A new group of people on Wednesday left long-besieged Syrian towns as part of an evacuation deal between the Assad regime and opposition that went into effect last week, a monitoring group reported.
Forty-five buses, transporting around 3,000 people, early Wednesday left the two villages of Foua and Kefraya in the north-western province of Idlib heading for the regime-held city of Aleppo, the Syrian Observatory for Human Rights added.
The watchdog also reported the transfer included 800 armed men from both sides.
Simultaneously, 11 buses carrying more than 300 evacuees from regime-encircled towns near Damascus were on their way to Idlib, which is mostly controlled by the opposition, according to the Observatory.
The evacuation agreement, brokered by Iran and Qatar, went into effect on Friday.
It aims to move opposition members, mostly Sunnis, from the towns of Madaya and al-Zabadani near Damascus to Idlib. In return, regime supporters, mainly Shiites, would be moved to regime-held areas.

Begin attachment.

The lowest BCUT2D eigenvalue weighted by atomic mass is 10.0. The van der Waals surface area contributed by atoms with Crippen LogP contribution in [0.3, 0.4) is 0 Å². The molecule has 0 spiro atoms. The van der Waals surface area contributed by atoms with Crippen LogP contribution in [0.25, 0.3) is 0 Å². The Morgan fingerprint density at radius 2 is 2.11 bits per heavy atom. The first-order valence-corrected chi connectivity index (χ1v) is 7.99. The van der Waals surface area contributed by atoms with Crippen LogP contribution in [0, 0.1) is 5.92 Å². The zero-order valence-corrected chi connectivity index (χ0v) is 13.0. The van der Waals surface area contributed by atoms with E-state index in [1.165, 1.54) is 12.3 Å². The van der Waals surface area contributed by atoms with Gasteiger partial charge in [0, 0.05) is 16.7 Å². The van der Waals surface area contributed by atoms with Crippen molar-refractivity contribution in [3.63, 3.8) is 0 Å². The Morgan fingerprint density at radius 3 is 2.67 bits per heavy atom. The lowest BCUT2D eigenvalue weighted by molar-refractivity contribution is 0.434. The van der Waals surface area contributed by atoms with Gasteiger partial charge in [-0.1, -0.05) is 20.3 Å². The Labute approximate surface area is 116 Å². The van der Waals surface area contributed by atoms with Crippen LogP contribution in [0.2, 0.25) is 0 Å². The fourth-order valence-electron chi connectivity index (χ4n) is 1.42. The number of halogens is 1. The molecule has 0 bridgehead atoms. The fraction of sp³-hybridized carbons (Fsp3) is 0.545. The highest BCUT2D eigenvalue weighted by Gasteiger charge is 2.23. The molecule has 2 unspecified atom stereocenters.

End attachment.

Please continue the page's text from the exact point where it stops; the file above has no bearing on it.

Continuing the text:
The reciprocal evacuations from two pro-regime villages and two opposition-held towns was disrupted by a bombing Saturday that killed more than 120 evacuees, mostly children.
The Syrian opposition condemns the swap deal as a forced displacement.
In February, the United Nations said around 4.7 million people live in hard-to-reach locations across the country, including more than 640,000 in besieged locations.
Syria's conflict began in 2011 with peaceful anti-regime demonstrations.
The crisis soon spiralled into a multilateral civil war that has claimed hundreds of thousands of lives and displaced about half the pre-war population of 22 million.